John Fredriksen is cashing out. That statement would send the oil tanker industry, where the Norwegian billionaire is the world’s highest-profile shipowner, into a spin. In the oil services sector, where his SeaDrill company is a dominant participant, the implications are a bit less dramatic. Mr Fredriksen’s $3bn deal to sell Seadrill’s tender rig business to Malaysia’s SapuraKencana is more a repositioning than an exit. Selling the production-focused tender rigs will enable SeaDrill to build more vessels for deepwater exploration and development, where the oil and gas industry’s biggest challenges lie.

The deal looks transformative for SapuraKencana, the product of a merger in May of two Malaysian oil services groups. The price is hefty. The acquisition cost, which Citi estimates at $1.7bn before capital expenditure and debt, will lift the Malaysian group’s ratio of debt to earnings before interest, tax, depreciation and amortisation from 4.5 to 5, though it should fall back to its starting level in a couple of years because of the strong earnings momentum of the rigs being acquired (most are in Asian waters). It gives SapuraKencana more heft in its backyard, however, by lifting it to first place in the global tender rig market.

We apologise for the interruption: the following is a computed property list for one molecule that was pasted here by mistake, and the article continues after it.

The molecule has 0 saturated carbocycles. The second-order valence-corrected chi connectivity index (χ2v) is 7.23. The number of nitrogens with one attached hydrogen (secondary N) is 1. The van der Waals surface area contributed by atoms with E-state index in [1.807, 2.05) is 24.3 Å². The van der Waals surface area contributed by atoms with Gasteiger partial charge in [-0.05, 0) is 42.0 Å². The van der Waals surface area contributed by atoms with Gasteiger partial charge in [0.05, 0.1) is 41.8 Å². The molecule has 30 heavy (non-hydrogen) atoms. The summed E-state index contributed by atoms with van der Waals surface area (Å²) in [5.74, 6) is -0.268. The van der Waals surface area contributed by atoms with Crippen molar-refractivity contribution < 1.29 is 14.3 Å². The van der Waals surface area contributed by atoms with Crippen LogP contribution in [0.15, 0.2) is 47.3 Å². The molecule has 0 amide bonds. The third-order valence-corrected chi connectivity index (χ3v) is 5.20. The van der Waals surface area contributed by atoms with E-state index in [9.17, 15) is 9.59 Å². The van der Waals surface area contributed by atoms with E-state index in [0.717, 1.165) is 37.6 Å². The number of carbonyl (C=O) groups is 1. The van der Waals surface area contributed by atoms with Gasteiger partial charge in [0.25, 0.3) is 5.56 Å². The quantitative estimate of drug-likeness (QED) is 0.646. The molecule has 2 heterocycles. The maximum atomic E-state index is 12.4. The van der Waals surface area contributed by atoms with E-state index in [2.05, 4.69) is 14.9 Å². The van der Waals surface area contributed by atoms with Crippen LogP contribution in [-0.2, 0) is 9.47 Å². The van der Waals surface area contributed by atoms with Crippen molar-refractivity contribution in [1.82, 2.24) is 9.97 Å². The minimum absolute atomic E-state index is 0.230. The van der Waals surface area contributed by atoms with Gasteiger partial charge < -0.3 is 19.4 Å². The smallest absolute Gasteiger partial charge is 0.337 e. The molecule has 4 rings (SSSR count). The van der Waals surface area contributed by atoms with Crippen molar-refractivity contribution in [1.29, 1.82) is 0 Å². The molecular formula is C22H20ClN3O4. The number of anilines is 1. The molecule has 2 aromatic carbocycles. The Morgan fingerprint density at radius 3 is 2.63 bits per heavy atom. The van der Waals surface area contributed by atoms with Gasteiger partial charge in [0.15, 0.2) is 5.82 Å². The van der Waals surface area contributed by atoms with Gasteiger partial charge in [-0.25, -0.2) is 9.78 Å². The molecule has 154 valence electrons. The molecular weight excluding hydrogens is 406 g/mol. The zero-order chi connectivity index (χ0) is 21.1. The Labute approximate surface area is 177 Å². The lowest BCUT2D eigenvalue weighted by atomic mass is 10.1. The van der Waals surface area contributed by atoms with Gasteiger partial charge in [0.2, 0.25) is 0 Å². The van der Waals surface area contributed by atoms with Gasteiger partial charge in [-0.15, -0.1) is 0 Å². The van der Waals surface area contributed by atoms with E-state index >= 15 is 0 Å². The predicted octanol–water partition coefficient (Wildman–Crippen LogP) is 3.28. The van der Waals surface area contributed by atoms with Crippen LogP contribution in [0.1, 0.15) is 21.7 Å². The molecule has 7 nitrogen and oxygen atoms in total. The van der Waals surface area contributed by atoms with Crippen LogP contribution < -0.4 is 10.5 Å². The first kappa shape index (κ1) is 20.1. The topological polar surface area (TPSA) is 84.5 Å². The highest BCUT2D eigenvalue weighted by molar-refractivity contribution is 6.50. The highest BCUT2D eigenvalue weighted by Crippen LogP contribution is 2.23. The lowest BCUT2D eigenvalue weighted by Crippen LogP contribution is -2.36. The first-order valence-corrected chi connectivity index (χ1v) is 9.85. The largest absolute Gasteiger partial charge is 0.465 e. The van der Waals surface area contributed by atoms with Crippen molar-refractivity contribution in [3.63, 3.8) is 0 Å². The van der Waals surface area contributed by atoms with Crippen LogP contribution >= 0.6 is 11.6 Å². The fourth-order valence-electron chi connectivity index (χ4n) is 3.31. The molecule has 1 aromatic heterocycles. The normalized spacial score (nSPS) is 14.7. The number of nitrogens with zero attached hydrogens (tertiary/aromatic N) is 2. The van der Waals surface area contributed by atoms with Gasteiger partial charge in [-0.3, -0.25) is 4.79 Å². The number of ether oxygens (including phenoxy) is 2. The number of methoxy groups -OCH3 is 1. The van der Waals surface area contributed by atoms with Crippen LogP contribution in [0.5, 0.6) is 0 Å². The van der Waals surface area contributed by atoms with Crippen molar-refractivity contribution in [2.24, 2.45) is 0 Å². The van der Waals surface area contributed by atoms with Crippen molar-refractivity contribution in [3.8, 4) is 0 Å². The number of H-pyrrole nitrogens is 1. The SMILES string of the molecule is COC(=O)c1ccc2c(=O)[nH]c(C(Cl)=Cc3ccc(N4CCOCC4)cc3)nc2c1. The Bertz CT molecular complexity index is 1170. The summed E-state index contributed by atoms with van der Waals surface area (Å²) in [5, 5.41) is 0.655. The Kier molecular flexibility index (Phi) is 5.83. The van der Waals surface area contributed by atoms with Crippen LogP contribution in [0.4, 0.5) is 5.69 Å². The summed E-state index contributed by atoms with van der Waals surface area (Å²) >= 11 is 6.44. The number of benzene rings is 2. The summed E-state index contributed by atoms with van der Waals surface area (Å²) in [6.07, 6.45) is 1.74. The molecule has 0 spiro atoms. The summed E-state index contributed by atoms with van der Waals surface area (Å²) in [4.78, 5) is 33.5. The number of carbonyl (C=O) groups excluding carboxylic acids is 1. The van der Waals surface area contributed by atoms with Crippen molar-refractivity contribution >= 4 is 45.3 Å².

SeaDrill, the listed company Mr Fredriksen controls, will continue to have skin in the game, doubling its stake in SapuraKencana to 13 per cent; he will also join its board. The Norwegian company should also net about $1.2bn in cash from the transaction. That will allow it to cut debt, though there are apparently no plans for a special dividend.

The shift from production-focused rigs to exploration and development fits SeaDrill’s ambitions in deepwater drilling. Moreover, oil services is a sector that both depends on other people’s spending plans and caters to their every whim. Mr Fredriksen’s move could be a signal that things are about to change.

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